Posts Tagged ‘DIY’

FRP wall panels are great for protecting walls in mud rooms, shops, bathrooms – basically anywhere you need easy-to-clean wall protection. However, it’s not just as simple as nailing in a few sheets of panel, you will need to plan ahead for your project.

We recommend you get some graph paper first and get some measuring tape. Go to the room you’re going to put the sheets into and measure the width of all the walls. Make notes of how many inside or outside corners you have in the room at this stage. Now note that the FRP wall panel sheets are all going to be 4′ x 8′ or 4′ x 12′ in size. How are you going to orientate them? If you need only coverage right near the floor, you could potentially put the sheets sideways to save on the total the amount of sheets you require. Sketch that onto your graphic paper because you will need to know how many sheets to put on a given wall. The reason for this is that you require dividers (known as ‘j-trims’) for the spaces between the panels on a given length of wall.

All j-trims, inside and outside corners come in 10′ lengths. You need to consider that you may need extra of those to cut-to-size to fit into your project. Lastly, you need to consider FRP adhesive. Many jobs are not actually done by nailing in FRP panel to the wall. Instead a special FRP adhesive is used that comes in 4 gallon buckets. Each bucket covers 200 square feet of surface area. Based off of 4′ x 8′ panels (32 square feet) or 4′ x 10′ panels (40 square feet) add up the total square footage of your panels divided by 200 and then round up…That’s how many buckets of FRP adhesive you require. Also factor in you will want to have a trowel to spread the adhesive onto the panels.

At this point you should be ready to quote! You now know 1.) how many panels you need 2.) how many j-trims/inside/outside corners you need along with 3.) required adhesive. You’re set to purchase the material and get started!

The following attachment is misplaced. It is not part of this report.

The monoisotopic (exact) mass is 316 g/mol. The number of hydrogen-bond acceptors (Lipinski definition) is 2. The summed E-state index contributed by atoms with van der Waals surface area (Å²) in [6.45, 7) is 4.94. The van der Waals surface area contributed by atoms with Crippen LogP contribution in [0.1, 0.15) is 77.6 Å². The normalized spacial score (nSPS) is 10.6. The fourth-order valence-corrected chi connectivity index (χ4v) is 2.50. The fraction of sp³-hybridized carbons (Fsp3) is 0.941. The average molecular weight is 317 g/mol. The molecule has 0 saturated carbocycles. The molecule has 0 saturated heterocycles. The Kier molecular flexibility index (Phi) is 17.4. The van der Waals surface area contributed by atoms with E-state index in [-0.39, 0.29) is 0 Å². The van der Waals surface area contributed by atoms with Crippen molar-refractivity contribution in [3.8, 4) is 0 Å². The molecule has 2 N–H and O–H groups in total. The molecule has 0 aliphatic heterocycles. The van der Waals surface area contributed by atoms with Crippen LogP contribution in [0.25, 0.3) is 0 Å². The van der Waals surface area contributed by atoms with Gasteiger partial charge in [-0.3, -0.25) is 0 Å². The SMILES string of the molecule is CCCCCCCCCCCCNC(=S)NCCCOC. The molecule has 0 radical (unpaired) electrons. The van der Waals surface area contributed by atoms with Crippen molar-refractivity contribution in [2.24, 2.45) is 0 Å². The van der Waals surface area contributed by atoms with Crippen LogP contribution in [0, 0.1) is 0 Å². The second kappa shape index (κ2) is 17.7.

Sheet Rubber For DIY Applications

Posted: October 3, 2018 in Uncategorized
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Rubber is a topic we haven’t covered much on this blog so this is overdue! The main thing we hear is that people don’t really understand what types of rubber are out there or what they need for an application. Often people will ask for “neoprene” since it’s the only name they know. Neoprene has obtained a good reputation because it’s similar to a multi-tool: it does many things good, but it also isn’t optimal in many applications and a discussion with a rubber expert can lead you to a much better rubber choice.

Several other types of rubber including EPDM, natural gum, butyl, Viton, silicone, and SBR exist. In addition, each of those types of rubber exist in various strata of quality – general purpose, commercial grade, and premium grade. For example, natural gum rubber while being ‘natural’ is actually a premium grade product. We know of cases where people get quotes on natural rubber, primarily because it comes in some colors, and are shocked at the price. We’ve said this before and we’ll say it again: with plastics (and rubber) you will pay a premium for color with almost every product. When it comes to applications if at all possible it is best to take the default color it comes in.

Rubber varies widely in properties. For example, “neoprene” is not resistant to some common chemicals and is poor with extreme temperatures. But if you’re unsure of your applications requirements you may use it in a place it will fail. Likewise, Safeguard gum rubber, while expensive, has exceptional UV-resistance and functions well over a wide temperature range. Other rubbers have severe limitations with UV and mechanical properties. Again, you wouldn’t know if you didn’t ask!